“Think of them as paratroopers,” he said, “dropped behind the lines, into the darkness with orders to fight their way back into the light and share what they had learned. Not all of them could survive intact. Nash was one of these courageous geniuses. Fearless and willing to risk everything to hurl himself into the unknown in search of elegant new discoveries.”

At my lunch with John and Alicia, I came to understand another very important component of our screenplay of this story: their story. It was a love story about two extraordinary individuals. It was unique, with a history both idealistically romantic and painfully harsh—a love tested and forged by the hellish adversity that is acute mental illness, and a love story to be therefore respected.

Our movie, of course, could convey but a fraction of the events of their entire lives as individuals and as a couple, but it was that truly remarkable relationship that I will always remember them by above all.

TIME movies

League of Extraordinary Gentlemen Reboot in Development by Fox

The 2003 film was a dud

The League of Extraordinary Gentlemen is getting another shot on the big screen.

As initially reported by the Tracking Board, 20th Century Fox will revisit Alan Moore’s 1999 comic-book series that was infamously adapted into the 2003 dud that starred Sean Connery as Alan Quatermain. The books combined the characters from several classic Victorian Age works of fiction into a tale of a group of, well, extraordinary literary figures—including Quatermain, Capt. Nemo, Mina Murray, Dr. Jekyll, and “The Invisible Man” Hawley Griffin.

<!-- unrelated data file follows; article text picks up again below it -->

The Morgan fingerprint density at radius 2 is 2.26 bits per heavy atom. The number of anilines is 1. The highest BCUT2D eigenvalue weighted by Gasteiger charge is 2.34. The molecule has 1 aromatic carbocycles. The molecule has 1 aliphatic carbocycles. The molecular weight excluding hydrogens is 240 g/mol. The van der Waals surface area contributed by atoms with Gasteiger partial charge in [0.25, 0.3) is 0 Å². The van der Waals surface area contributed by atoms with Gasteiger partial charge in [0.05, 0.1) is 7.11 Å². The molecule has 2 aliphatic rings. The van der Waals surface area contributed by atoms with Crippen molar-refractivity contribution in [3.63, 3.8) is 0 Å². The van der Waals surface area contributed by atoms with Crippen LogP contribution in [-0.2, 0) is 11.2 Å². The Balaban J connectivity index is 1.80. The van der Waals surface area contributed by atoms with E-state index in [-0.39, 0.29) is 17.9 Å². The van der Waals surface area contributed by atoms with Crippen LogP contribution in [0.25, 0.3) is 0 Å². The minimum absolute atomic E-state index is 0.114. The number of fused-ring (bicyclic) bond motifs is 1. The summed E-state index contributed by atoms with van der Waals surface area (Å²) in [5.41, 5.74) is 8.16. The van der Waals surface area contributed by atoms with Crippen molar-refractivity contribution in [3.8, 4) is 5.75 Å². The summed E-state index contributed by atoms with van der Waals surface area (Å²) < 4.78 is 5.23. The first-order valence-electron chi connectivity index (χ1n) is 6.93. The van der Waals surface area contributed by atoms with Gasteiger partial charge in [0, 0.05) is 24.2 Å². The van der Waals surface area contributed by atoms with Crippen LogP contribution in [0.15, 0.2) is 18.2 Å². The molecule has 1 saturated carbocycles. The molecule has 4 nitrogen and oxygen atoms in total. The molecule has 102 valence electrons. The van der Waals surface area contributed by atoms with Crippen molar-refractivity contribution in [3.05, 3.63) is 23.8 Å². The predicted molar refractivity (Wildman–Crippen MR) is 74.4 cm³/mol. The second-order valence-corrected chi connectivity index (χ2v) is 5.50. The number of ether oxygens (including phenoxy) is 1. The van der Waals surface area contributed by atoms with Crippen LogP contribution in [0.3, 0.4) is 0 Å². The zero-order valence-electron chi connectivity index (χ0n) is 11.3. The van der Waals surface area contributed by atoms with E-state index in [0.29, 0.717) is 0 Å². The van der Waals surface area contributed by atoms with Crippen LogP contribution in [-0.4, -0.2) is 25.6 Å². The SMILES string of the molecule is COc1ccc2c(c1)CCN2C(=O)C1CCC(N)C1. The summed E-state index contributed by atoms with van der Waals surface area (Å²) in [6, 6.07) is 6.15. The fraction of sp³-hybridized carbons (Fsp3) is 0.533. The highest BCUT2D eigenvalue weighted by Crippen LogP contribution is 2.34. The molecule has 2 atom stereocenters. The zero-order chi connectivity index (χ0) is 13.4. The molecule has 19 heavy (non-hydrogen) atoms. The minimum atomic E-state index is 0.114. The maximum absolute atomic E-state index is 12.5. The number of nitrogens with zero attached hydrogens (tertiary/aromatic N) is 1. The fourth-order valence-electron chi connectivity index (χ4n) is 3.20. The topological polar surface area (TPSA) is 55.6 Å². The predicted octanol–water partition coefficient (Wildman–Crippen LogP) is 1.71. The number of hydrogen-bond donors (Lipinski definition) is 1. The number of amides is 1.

The 2003 big-budget adaptation, which stands as the retired Connery’s last on-screen role, was conceived as a potential franchise, but it was panned by both critics and audiences, grossing just $66.5 million. Fox later planned a TV series, but the pilot was never ordered to series.

John Davis will produce the reboot through his Davis Entertainment banner.

This article originally appeared on EW.com.

TIME movies

San Andreas Was Reviewed By An Earthquake Expert

She reported some factual inaccuracies

The trailer for Dwayne “The Rock” Johnson’s new action flick may be literally groundbreaking, but it turns out that San Andreas isn’t entirely realistic. Dr. Lucy Jones, a seismologist with the U.S. Geological Survey, known in some circles as the Earthquake Lady for her expertise in the field, went to the premiere and live-tweeted the entire movie — for science.

Jones used her scientific knowledge to fact-check the movie’s portrayal of The Big One and it appears that Hollywood has taken some liberties with the truth:

You can read all her tweets here, but the overall takeaway of Jones’s tweets is that while San Andreas is not exactly realistic, it is important to prepare for disasters. If you have an emergency plan, take a disaster training course, get a landline, learn to drop, cover and hold on, and create a post-disaster family communication strategy, you can be your own competent, sexy hero, and, hopefully, you won’t need The Rock to save you from an earthquake.

[H/T LAist]

TIME movies

Watch Jason Segel as David Foster Wallace in the Trailer for The End of the Tour

"I treasure my regular guy-ness"